Draper makes swift impact by sacking three at LTA

The new broom sweeping through the corridors of power in British tennis brushed aside three of its most high-profile executives yesterday. David Felgate, the Lawn Tennis Association's performance director, Rebecca Miskin, the tennis operations director, and Paul Keen, the finance director, all found themselves out of work as Roger Draper, the new chief executive, began a major restructuring programme.

Draper, who took up his appointment less than two months ago after leaving Sport England, is going through a lengthy consultation process and has come to some swift conclusions. The shortage of international-class British players has long been an embarrassment for a nation which boasts the world's most famous tennis tournament and Draper believes the situation is unacceptable.

While Government funding for tennis remains poor in comparison with many other countries, Wimbledon's profits provide millions for the British game every year. The LTA's coaching schemes, however, have failed to produce a flow of players capable of competing on the world stage.

Britain has three men in the world's top 100, but Greg Rusedski learned his game in Canada, Andy Murray went to Spain to develop as a player and the young Tim Henman owed much to an independent coaching scheme run by David Lloyd. Anne Keothavong, at No 141, is the only Briton in the women's top 200.

Miskin, who used to work for the nightclub empire Ministry of Sound, was appointed three years ago with a brief to attract, retain and develop players. Felgate, 42, was recruited around the same time on the recommendation of Henman, whom he had coached from his teenage years until they parted company in 2001.

Draper seems to have decided that quantity is no substitute for quality. While Felgate can boast that there are now 38 British male players ranked in the world's top 1,000 ­ in the week that he took over there were 21 ­ only four are in the top 200. Rusedski is ranked No 40, Murray 46, Henman 72 and Alex Bogdanovic 134.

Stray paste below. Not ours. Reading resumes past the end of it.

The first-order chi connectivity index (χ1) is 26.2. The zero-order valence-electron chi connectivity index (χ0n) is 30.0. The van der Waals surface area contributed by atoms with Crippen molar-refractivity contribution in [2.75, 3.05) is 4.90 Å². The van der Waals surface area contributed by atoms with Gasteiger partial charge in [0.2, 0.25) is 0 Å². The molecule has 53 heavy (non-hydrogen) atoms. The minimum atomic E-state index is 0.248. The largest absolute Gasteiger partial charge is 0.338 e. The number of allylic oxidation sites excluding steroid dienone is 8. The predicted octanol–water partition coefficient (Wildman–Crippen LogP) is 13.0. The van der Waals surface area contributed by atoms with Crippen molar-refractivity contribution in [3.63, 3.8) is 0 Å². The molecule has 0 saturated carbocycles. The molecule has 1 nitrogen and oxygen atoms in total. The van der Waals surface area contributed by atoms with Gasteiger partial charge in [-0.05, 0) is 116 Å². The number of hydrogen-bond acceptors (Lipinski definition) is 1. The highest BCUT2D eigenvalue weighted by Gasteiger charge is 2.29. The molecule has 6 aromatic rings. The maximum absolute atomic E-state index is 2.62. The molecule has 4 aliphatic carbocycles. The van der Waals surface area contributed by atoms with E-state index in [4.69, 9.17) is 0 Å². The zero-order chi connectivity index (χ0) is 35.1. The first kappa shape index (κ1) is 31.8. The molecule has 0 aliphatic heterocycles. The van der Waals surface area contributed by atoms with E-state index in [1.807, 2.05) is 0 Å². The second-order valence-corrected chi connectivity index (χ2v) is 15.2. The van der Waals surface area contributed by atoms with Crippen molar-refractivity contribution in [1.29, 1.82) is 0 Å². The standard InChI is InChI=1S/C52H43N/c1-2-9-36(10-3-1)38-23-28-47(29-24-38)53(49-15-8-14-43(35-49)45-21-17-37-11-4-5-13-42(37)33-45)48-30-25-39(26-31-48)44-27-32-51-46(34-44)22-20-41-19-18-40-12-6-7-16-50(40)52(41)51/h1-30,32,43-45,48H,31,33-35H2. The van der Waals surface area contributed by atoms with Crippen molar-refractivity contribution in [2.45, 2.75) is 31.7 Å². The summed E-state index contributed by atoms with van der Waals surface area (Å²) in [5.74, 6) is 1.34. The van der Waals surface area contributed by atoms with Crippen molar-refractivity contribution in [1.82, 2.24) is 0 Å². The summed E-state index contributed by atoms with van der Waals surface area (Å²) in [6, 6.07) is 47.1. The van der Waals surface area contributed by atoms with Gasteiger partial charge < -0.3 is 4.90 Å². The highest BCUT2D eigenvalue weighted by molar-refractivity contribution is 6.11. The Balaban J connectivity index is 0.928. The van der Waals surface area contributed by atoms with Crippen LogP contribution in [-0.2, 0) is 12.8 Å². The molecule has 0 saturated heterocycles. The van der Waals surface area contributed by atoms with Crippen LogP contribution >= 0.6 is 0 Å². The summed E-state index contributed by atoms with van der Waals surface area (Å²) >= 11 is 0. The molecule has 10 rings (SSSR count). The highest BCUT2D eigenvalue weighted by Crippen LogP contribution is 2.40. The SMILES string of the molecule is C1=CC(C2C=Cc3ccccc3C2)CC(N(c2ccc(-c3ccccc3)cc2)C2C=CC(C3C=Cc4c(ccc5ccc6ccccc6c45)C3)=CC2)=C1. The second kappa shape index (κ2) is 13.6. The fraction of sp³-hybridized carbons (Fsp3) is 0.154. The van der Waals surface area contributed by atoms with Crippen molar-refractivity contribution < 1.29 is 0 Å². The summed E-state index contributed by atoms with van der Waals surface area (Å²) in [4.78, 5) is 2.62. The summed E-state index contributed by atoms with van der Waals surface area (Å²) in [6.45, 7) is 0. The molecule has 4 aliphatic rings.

With Rusedski and Henman in the twilight of their careers at 32 and 31 respectively, the future does not look bright.

Jeremy Bates, Britain's Davis Cup captain, will take on some of Felgate's responsibilities as an interim measure but is not seen as a long-term replacement. Some overseas appointments look likely. "Roger wants to bring in a world-class team of people around him," an LTA insider said.

* Britain's No 1 and No 2 had contrasting fortunes at the Hamburg Masters yesterday. Murray, who last week lost the No 1 spot to Rusedski, upset the in-form Gaël Monfils of France in the first round, winning 6-4, 6-1. Rusedski, however, won just two games as he made an early exit with a humiliating 6-1, 6-1 defeat by the French qualifier Gilles Simon.

Suggested Topics
PROMOTED VIDEO
Caption competition
Caption competition
Latest stories from i100
Have you tried new the Independent Digital Edition apps?
Daily Quiz
Independent Dating
and  

By clicking 'Search' you
are agreeing to our
Terms of Use.

Isis hostage crisis: The prisoner swap has only one purpose for the militants - recognition its Islamic State exists and that foreign nations acknowledge its power

Isis hostage crisis